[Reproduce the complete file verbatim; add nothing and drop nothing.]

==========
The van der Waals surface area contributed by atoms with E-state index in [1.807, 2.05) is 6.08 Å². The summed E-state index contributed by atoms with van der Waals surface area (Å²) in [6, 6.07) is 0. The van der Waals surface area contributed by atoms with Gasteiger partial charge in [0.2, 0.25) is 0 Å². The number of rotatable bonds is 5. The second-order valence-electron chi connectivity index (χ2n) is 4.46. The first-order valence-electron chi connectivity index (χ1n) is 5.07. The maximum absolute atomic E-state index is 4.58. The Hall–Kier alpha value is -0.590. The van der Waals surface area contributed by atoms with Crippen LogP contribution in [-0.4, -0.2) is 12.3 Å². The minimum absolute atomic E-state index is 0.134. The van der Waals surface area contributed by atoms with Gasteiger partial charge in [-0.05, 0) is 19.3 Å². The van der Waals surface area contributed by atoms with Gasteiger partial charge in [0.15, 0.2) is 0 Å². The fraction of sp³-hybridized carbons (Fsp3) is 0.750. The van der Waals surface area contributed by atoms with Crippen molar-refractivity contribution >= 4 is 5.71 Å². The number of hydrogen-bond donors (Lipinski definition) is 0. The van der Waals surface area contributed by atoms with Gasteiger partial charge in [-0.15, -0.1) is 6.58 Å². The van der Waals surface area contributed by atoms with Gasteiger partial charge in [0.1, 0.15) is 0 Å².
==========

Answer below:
The van der Waals surface area contributed by atoms with E-state index in [1.807, 2.05) is 6.08 Å². The summed E-state index contributed by atoms with van der Waals surface area (Å²) in [6, 6.07) is 0. The van der Waals surface area contributed by atoms with Gasteiger partial charge in [0.2, 0.25) is 0 Å². The number of rotatable bonds is 5. The second-order valence-electron chi connectivity index (χ2n) is 4.46. The first-order valence-electron chi connectivity index (χ1n) is 5.07. The maximum absolute atomic E-state index is 4.58. The Hall–Kier alpha value is -0.590. The van der Waals surface area contributed by atoms with Crippen LogP contribution in [-0.4, -0.2) is 12.3 Å². The minimum absolute atomic E-state index is 0.134. The van der Waals surface area contributed by atoms with Gasteiger partial charge in [-0.05, 0) is 19.3 Å². The van der Waals surface area contributed by atoms with Gasteiger partial charge in [0.15, 0.2) is 0 Å². The fraction of sp³-hybridized carbons (Fsp3) is 0.750. The van der Waals surface area contributed by atoms with Crippen molar-refractivity contribution >= 4 is 5.71 Å². The number of hydrogen-bond donors (Lipinski definition) is 0. The van der Waals surface area contributed by atoms with Gasteiger partial charge in [-0.15, -0.1) is 6.58 Å². The van der Waals surface area contributed by atoms with Gasteiger partial charge in [0.1, 0.15) is 0 Å².